Here We Go Again

Here we go again.

It fails to amaze me how life continues to evolve well beyond what I thought was a fair rate of change; altering so many of my ‘constants’ from what I can now refer to, as my previous life. Most corners of my life remain familiar; same job, same bedroom, same wardrobe of clothes and I rarely sway from the same dinner after yoga. But, the massive and most missing part of this puzzle which is no longer there to be starred at is – my significant other. My emergency contact, my first instant message of the day, my dinner for two, my technology ‘go-to’, my friend and my final good-night, he has gone.

As you may have read in a previous post, I have had three ‘proper’ boyfriends in my life, all of whom received my MKRH news in a less than conventional way. The above mentioned, received a text. Upon receiving this text some ten years ago, the reply I swiftly received was “its okay”. That was the perfect validation, allowing me to continue on my pursuit for serious boyfriend number three, however I fear now, none of it was actually okay. It goes without saying, that MRKH sadly will dictate the rest of our lives in many ways- whether the new path is a positive one as opposed to a destructive one, is completely and entirely up to us. You may read this with resentment and impossibilities; with that sickly, twisted stomach angst, however, what I have learnt in the last 28 days is, “MRKH, I need your help”. The same MRKH that I referred to as ruining my 20’s, the same MRKH that manifested itself as the demon diagnosis and the four letters that would become part of my daily vocabulary. But now,” MRKH, I need your help”.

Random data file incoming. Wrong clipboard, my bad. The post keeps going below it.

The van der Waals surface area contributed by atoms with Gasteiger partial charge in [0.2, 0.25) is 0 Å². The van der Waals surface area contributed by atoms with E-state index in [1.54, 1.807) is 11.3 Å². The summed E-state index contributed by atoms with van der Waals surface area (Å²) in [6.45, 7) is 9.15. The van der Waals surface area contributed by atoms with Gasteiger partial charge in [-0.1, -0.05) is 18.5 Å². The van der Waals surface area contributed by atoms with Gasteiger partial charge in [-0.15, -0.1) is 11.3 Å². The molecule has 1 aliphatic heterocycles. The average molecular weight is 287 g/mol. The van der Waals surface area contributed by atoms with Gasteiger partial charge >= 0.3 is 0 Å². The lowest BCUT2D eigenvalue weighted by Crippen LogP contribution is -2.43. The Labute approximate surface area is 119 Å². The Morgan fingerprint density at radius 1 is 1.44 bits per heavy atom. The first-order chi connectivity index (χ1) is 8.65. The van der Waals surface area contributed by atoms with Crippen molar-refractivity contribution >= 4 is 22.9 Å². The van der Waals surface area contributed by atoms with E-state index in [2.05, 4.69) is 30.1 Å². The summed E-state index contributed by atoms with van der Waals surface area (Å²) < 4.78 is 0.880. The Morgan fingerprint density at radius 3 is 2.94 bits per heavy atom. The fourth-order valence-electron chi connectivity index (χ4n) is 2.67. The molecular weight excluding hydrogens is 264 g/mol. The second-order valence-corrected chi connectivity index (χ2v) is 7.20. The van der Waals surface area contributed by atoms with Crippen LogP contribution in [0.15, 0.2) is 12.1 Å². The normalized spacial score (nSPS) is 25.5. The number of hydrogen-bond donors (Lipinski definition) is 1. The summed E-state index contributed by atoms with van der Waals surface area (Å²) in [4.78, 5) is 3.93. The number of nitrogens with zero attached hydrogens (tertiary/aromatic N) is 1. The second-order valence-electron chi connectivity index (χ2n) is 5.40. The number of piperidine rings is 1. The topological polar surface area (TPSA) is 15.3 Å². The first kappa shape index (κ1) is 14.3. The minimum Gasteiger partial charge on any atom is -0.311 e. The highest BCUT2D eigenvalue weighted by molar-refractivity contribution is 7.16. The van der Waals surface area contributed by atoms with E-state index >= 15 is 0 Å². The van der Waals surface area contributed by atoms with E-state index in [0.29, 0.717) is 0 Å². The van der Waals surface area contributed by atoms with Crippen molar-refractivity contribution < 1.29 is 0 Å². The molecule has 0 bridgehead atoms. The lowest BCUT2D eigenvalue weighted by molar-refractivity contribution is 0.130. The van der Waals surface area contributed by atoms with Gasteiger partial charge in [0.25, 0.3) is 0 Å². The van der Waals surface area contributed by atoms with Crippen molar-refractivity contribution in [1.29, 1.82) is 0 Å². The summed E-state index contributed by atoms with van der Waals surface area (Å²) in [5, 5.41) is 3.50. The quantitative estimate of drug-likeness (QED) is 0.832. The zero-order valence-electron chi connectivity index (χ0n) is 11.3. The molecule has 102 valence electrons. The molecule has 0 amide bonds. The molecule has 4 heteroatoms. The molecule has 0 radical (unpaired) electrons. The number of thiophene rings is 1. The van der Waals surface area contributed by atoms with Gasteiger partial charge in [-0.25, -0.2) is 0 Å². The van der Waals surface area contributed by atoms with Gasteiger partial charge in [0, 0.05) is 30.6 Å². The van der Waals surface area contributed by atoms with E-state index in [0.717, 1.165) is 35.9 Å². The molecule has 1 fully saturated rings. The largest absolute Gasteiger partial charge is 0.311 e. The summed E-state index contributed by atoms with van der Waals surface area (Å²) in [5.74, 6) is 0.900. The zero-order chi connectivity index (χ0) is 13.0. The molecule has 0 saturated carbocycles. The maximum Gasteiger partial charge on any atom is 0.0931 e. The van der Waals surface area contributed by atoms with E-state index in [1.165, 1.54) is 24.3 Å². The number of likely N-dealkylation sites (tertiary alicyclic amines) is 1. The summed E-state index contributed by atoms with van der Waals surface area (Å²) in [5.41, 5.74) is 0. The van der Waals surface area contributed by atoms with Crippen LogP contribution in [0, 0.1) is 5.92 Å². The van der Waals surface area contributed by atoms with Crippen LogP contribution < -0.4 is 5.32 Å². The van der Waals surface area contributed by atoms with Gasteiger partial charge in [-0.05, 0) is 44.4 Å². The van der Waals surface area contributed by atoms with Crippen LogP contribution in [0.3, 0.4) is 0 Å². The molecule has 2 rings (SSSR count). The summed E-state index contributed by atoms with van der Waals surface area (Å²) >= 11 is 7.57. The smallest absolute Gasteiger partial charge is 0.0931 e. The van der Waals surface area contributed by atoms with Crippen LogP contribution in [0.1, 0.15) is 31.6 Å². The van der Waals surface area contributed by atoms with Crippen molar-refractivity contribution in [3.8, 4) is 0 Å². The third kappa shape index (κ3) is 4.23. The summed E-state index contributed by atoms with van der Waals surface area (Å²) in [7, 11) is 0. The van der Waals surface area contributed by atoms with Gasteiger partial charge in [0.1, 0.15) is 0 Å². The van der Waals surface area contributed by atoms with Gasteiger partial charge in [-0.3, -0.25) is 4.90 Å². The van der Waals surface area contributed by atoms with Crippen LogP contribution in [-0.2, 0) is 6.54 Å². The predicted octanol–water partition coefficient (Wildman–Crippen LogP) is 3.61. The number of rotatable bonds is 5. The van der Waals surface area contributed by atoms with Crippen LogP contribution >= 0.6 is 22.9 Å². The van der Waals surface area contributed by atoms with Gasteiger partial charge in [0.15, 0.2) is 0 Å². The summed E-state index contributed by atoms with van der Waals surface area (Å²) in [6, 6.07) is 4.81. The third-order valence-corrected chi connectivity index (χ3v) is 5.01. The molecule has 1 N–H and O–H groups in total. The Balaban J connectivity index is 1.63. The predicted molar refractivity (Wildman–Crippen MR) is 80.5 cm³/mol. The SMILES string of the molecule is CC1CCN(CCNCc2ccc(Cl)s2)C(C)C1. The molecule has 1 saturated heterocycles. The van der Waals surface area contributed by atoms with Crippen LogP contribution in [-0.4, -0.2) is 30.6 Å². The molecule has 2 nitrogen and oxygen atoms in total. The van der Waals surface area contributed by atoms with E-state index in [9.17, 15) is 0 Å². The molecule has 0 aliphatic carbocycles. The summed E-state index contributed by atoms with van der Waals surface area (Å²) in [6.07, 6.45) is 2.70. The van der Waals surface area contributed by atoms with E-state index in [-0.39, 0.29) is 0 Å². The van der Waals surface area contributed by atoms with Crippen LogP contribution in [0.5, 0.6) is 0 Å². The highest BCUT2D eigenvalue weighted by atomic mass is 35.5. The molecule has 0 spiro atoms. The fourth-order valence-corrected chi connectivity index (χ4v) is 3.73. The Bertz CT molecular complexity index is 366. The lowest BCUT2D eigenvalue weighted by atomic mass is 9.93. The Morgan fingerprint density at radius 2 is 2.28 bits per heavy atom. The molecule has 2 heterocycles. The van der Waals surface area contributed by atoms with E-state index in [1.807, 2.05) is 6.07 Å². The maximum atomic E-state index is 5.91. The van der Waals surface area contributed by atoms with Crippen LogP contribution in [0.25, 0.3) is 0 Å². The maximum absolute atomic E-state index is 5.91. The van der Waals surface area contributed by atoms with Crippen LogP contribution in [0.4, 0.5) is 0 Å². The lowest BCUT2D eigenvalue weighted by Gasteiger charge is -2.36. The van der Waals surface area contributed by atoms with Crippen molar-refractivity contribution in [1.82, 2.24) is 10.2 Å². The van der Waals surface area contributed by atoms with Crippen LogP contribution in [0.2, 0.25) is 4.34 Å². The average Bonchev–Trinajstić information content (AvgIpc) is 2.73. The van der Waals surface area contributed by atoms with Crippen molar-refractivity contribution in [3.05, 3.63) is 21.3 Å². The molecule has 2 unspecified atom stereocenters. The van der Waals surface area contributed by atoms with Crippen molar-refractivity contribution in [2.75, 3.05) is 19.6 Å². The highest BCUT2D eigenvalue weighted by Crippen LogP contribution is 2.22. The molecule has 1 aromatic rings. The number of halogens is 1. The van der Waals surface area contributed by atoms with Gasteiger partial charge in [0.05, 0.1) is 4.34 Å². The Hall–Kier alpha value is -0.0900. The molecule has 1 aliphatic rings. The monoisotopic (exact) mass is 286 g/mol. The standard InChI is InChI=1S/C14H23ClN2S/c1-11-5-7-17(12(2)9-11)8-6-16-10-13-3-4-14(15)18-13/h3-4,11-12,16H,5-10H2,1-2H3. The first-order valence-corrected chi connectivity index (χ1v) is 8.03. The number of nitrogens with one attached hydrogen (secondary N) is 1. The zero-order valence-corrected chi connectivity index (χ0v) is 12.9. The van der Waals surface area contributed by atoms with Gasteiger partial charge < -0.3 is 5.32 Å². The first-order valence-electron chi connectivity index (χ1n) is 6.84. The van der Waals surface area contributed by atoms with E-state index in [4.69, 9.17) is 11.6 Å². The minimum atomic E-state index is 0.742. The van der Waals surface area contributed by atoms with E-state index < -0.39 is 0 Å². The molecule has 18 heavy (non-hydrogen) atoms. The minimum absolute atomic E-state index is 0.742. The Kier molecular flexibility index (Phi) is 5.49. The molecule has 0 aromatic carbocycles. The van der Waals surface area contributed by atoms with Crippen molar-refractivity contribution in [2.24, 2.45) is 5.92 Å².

Losing friendship and love is an impossible pain to comprehend. I see no broken bones or blood seepages yet, I actually hurt. I feel scared and exposed and I don’t know how I will find the love that everyone promises me I am worth. Saddled with a new beginning and a new declaration of who I am and what my body can perform, seems yet another challenge sent to me by the universe. This pain is serrated to touch, chalky in texture and metallic in taste-it’s uncomfortable and impossible to digest. I am to once again grieve the lost family (as it currently stands) and stay poised to script my truths and diagnosis all over again after a well deserved ten year reprieve.

Fear is so very accessible, as is the tempting loneliness that if I stop moving, or writing or performing my 50th down-ward dog (yoga pose) of the week, I may just come to realise that my reality has u-turned and now I have more freedom than I know what to do with and after 16 years of being someone’s other, I am just an ‘other’. And permeated through my 28th day as a single woman again, lies the horrible truth of how am I going to do this? Well, my conclusion is, if I can discover at 16 that I was born with MRKH and face each and every uncomfortable, invasive, traumatic truth that came with that diagnosis, I know I can do this. If I can go through treatment at the stares of trainee doctors at the Queen Charlotte’s and Chelsea Hospital, London, I can do this. If I can continue that treatment each morning before school for nine months, I can do this. If I can live as a young and sociable woman knowing that one day I will reach 33 years old and never know what it may feel like to have my own children, I can do this. To tap into MRKH right now is my strength-how strange that in fact, we come as a duo and here I am looking over my shoulder for the courage that it asked me find all those years ago.